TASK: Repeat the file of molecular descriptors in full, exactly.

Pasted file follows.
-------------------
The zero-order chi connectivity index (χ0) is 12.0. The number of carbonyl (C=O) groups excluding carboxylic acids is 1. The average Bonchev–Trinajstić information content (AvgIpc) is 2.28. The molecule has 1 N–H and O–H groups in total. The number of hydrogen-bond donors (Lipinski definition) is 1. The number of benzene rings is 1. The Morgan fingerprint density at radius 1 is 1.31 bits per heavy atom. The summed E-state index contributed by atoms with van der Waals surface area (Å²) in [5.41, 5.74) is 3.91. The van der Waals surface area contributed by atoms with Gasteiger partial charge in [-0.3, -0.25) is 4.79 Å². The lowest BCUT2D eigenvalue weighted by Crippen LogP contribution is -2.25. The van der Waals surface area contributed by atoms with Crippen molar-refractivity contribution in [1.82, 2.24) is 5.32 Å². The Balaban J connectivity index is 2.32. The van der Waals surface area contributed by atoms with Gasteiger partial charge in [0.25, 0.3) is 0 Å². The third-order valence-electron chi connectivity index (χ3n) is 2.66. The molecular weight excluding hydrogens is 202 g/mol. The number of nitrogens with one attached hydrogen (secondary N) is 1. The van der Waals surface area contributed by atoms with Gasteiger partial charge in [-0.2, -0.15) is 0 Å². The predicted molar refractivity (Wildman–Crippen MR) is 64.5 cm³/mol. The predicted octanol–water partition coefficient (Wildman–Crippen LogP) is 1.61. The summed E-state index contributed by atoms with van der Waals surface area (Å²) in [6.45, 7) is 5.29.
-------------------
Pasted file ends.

The zero-order chi connectivity index (χ0) is 12.0. The number of carbonyl (C=O) groups excluding carboxylic acids is 1. The average Bonchev–Trinajstić information content (AvgIpc) is 2.28. The molecule has 1 N–H and O–H groups in total. The number of hydrogen-bond donors (Lipinski definition) is 1. The number of benzene rings is 1. The Morgan fingerprint density at radius 1 is 1.31 bits per heavy atom. The summed E-state index contributed by atoms with van der Waals surface area (Å²) in [5.41, 5.74) is 3.91. The van der Waals surface area contributed by atoms with Gasteiger partial charge in [-0.3, -0.25) is 4.79 Å². The lowest BCUT2D eigenvalue weighted by Crippen LogP contribution is -2.25. The van der Waals surface area contributed by atoms with Crippen molar-refractivity contribution in [1.82, 2.24) is 5.32 Å². The Balaban J connectivity index is 2.32. The van der Waals surface area contributed by atoms with Gasteiger partial charge in [0.25, 0.3) is 0 Å². The third-order valence-electron chi connectivity index (χ3n) is 2.66. The molecular weight excluding hydrogens is 202 g/mol. The number of nitrogens with one attached hydrogen (secondary N) is 1. The van der Waals surface area contributed by atoms with Gasteiger partial charge in [-0.2, -0.15) is 0 Å². The predicted molar refractivity (Wildman–Crippen MR) is 64.5 cm³/mol. The predicted octanol–water partition coefficient (Wildman–Crippen LogP) is 1.61. The summed E-state index contributed by atoms with van der Waals surface area (Å²) in [6.45, 7) is 5.29.